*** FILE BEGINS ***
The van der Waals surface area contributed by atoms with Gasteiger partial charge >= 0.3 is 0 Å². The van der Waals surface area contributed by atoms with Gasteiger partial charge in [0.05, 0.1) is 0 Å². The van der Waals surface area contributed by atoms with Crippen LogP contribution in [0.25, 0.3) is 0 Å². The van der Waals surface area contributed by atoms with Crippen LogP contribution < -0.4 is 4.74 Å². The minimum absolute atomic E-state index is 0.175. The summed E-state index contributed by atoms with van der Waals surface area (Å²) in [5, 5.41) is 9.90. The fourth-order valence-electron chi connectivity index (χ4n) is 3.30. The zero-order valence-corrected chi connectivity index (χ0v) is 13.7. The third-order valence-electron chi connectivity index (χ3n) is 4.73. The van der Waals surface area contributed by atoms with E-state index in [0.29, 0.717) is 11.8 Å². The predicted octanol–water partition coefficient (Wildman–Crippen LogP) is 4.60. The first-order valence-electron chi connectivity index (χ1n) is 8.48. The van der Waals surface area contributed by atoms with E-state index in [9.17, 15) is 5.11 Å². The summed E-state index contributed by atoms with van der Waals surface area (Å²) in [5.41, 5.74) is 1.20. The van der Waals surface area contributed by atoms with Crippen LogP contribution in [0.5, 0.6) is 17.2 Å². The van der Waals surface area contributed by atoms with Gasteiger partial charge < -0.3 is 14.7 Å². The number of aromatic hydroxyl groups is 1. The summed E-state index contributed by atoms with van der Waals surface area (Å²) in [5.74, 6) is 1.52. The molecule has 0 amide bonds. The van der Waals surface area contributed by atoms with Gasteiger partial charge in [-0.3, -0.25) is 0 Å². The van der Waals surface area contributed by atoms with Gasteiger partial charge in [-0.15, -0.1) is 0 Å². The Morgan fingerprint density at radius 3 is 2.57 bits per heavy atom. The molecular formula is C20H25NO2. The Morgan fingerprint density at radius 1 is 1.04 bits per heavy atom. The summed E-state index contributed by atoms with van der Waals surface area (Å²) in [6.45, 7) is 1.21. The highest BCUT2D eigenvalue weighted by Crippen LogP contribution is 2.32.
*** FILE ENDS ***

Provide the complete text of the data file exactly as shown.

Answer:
The van der Waals surface area contributed by atoms with Gasteiger partial charge >= 0.3 is 0 Å². The van der Waals surface area contributed by atoms with Gasteiger partial charge in [0.05, 0.1) is 0 Å². The van der Waals surface area contributed by atoms with Crippen LogP contribution in [0.25, 0.3) is 0 Å². The van der Waals surface area contributed by atoms with Crippen LogP contribution < -0.4 is 4.74 Å². The minimum absolute atomic E-state index is 0.175. The summed E-state index contributed by atoms with van der Waals surface area (Å²) in [5, 5.41) is 9.90. The fourth-order valence-electron chi connectivity index (χ4n) is 3.30. The zero-order valence-corrected chi connectivity index (χ0v) is 13.7. The third-order valence-electron chi connectivity index (χ3n) is 4.73. The van der Waals surface area contributed by atoms with E-state index in [0.29, 0.717) is 11.8 Å². The predicted octanol–water partition coefficient (Wildman–Crippen LogP) is 4.60. The first-order valence-electron chi connectivity index (χ1n) is 8.48. The van der Waals surface area contributed by atoms with E-state index in [9.17, 15) is 5.11 Å². The summed E-state index contributed by atoms with van der Waals surface area (Å²) in [5.41, 5.74) is 1.20. The van der Waals surface area contributed by atoms with Crippen LogP contribution in [0.5, 0.6) is 17.2 Å². The van der Waals surface area contributed by atoms with Gasteiger partial charge < -0.3 is 14.7 Å². The number of aromatic hydroxyl groups is 1. The summed E-state index contributed by atoms with van der Waals surface area (Å²) in [5.74, 6) is 1.52. The molecule has 0 amide bonds. The van der Waals surface area contributed by atoms with Gasteiger partial charge in [-0.3, -0.25) is 0 Å². The van der Waals surface area contributed by atoms with Gasteiger partial charge in [-0.15, -0.1) is 0 Å². The Morgan fingerprint density at radius 3 is 2.57 bits per heavy atom. The molecular formula is C20H25NO2. The Morgan fingerprint density at radius 1 is 1.04 bits per heavy atom. The summed E-state index contributed by atoms with van der Waals surface area (Å²) in [6.45, 7) is 1.21. The highest BCUT2D eigenvalue weighted by Crippen LogP contribution is 2.32.